With resources, there's built-in support for providing alternatives for different languages, OS versions, screen orientations, etc., as described here. None of that is available with assets. Also, many parts of the API support the use of resource identifiers. Finally, the names of the resources are turned into constant field names that are checked at compile time, so there's less of an opportunity for mismatches between the code and the resources themselves. None of that applies to assets.
So why have an assets folder at all? If you want to compute the asset you want to use at run time, it's pretty easy. With resources, you would have to declare a list of all the resource IDs that might be used and compute an index into the the list. (This is kind of awkward and introduces opportunities for error if the set of resources changes in the development cycle.) (EDIT: you can retrieve a resource ID by name using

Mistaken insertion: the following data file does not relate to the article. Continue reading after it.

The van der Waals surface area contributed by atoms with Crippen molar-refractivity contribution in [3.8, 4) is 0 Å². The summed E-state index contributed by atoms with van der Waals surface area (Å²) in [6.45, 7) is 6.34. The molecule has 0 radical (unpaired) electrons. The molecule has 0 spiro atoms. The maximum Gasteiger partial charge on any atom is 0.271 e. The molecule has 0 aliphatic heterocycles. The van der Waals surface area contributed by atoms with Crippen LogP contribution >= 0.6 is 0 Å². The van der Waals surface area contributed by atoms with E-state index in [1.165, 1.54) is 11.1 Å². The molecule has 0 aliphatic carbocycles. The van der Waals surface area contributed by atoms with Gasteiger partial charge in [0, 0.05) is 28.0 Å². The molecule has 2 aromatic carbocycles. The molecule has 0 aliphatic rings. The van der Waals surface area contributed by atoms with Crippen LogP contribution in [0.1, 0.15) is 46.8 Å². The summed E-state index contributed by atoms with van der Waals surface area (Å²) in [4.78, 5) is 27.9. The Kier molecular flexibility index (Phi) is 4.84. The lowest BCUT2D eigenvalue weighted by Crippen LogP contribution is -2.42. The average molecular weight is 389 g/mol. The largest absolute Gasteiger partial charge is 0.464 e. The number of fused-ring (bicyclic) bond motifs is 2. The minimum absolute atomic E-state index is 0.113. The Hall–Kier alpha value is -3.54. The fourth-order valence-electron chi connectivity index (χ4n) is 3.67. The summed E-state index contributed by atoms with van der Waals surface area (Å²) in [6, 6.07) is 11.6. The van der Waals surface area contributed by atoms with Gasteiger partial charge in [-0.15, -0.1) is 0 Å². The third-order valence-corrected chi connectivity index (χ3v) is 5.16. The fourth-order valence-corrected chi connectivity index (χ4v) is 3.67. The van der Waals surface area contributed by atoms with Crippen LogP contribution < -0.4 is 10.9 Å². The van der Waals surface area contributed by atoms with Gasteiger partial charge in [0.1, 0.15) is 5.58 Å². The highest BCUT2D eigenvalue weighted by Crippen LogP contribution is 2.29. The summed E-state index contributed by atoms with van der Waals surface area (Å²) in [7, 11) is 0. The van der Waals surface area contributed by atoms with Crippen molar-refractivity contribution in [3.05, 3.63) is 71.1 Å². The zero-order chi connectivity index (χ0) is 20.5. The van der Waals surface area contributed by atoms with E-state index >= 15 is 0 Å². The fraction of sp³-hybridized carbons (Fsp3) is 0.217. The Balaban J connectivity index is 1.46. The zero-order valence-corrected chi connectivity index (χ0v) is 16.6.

getIdentifier, but this loses the benefits of compile-time checking.) Assets can also be organized into a folder hierarchy, which is not supported by resources. It's a different way of managing data. Although resources cover most of the cases, assets have their occasional use.
One other difference: resources defined in a library project are automatically imported to application projects that depend on the library. For assets, that doesn't happen; asset files must be present in the assets directory of the application project(s).